Written by Amy Jasani, BA, MPH, University of Alabama at Birmingham, participant in the 2019 Institute for Public Health Summer Research Program – Public & Global Health Track
I find it extremely difficult to summarize and reflect on my eight weeks in the Institute for Public Health Summer Research Program – Public and Global Health Track. Where did time go? How am I already finalizing my presentation and spending my last weeks in St. Louis with my cohort? But this is just one small challenge of the many I have witnessed, faced, and grown from this summer.
One of the benefits of working at Washington University in St. Louis has been observing and comprehending challenges at the forefront of public health and medicine. Since day one, our cohort has explored the multiple dimensions that influence health inequity in St. Louis, specifically racism and history, unequal access to care, and health policy. Even further, I have visited a range of homes in the metropolitan area as part of conducting an interventional clinical research study on assessing and eradicating Staphylococcus aureus disease transmission among household members and environmental surfaces. These experiences have informed my understanding of the type and burden of illnesses faced by different populations and the necessity for prevention and education measures in health. In the realm of medicine, I have closely witnessed and learned the value of collaborative approaches and dialogue for managing patient care in the pediatrics and infectious disease case conferences every week. Seeing the challenges in both disciplines has given me a taste of the exciting training and work I have ahead.
But the theme of challenge this summer does not stop there; I faced it frequently with my own research project on medical-seeking behaviors for participants (gathered from two larger, prospective cohort studies) with skin and soft tissue infections (SSTIs). The first few weeks were tough as I surveyed medical literature to understand my topic and consider relevant variables to compare to whether participants sought SSTI treatment and treatment setting. There were moments of feeling confused and overwhelmed amidst preparing and conducting home visits in one of the ongoing prospective studies in my lab, but I eventually gained more adeptness at critical thinking and content familiarity. I additionally applied epidemiology concepts from my university classes to real-life data analysis and organization while learning the program SPSS. My project progress now makes me feel my eight weeks has been far too short for what is left to demonstrate the relevance of our work.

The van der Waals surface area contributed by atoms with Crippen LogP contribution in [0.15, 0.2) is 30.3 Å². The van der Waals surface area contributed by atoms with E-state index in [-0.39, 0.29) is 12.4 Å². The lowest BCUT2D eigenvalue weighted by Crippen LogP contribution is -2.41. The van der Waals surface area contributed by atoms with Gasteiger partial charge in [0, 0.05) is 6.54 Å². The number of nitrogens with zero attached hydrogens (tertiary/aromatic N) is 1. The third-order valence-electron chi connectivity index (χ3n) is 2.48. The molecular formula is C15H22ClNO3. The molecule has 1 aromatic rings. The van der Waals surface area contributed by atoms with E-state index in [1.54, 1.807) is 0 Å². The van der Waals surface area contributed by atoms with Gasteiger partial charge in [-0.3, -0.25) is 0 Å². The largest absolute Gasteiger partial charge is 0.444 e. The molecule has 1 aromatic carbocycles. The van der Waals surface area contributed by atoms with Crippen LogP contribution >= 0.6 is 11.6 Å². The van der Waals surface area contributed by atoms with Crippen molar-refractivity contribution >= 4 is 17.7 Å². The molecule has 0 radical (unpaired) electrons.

Beyond the research project, house visits, seminars, and conferences, I have been challenged to envision how I will integrate public health thinking and work in my future.
The other program interns, all from different walks of life around the world, have refined my perspective on topics like healthcare management and policy, components of effective health interventions, and areas beyond health. They have inspired me to ask meaningful questions and fueled my curiosity to visit other places and work in multiple settings. Overall, my summer experience has prepared me to confront more challenges, and even walk a step further to challenge the status quo, in public health and medicine to achieve progress.